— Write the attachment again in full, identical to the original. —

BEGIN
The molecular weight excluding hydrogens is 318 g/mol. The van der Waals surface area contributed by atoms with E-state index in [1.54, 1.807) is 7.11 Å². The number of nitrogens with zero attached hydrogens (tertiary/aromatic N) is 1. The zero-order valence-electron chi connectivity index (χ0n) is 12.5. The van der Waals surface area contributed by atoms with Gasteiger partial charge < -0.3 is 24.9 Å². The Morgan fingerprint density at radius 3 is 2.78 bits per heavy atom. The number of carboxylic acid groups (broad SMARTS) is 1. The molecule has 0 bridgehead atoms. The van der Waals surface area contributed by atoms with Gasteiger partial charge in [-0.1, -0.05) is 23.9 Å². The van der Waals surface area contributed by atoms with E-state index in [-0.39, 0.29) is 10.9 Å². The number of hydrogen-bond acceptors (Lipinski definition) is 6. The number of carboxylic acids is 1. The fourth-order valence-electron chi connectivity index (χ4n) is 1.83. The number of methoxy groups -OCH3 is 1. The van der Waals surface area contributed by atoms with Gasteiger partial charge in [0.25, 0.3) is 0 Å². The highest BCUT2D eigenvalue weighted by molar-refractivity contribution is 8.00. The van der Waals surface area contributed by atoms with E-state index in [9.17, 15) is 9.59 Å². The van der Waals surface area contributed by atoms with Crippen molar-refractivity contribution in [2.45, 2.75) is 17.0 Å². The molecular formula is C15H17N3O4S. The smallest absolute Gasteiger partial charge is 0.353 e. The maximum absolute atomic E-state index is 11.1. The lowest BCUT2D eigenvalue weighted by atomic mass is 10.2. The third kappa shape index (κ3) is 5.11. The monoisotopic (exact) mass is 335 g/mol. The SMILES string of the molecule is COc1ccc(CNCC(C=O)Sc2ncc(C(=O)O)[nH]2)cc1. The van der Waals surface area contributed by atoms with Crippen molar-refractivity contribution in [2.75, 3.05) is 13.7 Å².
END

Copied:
The molecular weight excluding hydrogens is 318 g/mol. The van der Waals surface area contributed by atoms with E-state index in [1.54, 1.807) is 7.11 Å². The number of nitrogens with zero attached hydrogens (tertiary/aromatic N) is 1. The zero-order valence-electron chi connectivity index (χ0n) is 12.5. The van der Waals surface area contributed by atoms with Gasteiger partial charge < -0.3 is 24.9 Å². The Morgan fingerprint density at radius 3 is 2.78 bits per heavy atom. The number of carboxylic acid groups (broad SMARTS) is 1. The molecule has 0 bridgehead atoms. The van der Waals surface area contributed by atoms with Gasteiger partial charge in [-0.1, -0.05) is 23.9 Å². The van der Waals surface area contributed by atoms with E-state index in [-0.39, 0.29) is 10.9 Å². The number of hydrogen-bond acceptors (Lipinski definition) is 6. The number of carboxylic acids is 1. The fourth-order valence-electron chi connectivity index (χ4n) is 1.83. The number of methoxy groups -OCH3 is 1. The van der Waals surface area contributed by atoms with Gasteiger partial charge in [0.25, 0.3) is 0 Å². The highest BCUT2D eigenvalue weighted by molar-refractivity contribution is 8.00. The van der Waals surface area contributed by atoms with E-state index in [9.17, 15) is 9.59 Å². The van der Waals surface area contributed by atoms with Crippen molar-refractivity contribution in [2.45, 2.75) is 17.0 Å². The molecular formula is C15H17N3O4S. The smallest absolute Gasteiger partial charge is 0.353 e. The maximum absolute atomic E-state index is 11.1. The lowest BCUT2D eigenvalue weighted by atomic mass is 10.2. The third kappa shape index (κ3) is 5.11. The monoisotopic (exact) mass is 335 g/mol. The SMILES string of the molecule is COc1ccc(CNCC(C=O)Sc2ncc(C(=O)O)[nH]2)cc1. The van der Waals surface area contributed by atoms with Crippen molar-refractivity contribution in [2.75, 3.05) is 13.7 Å².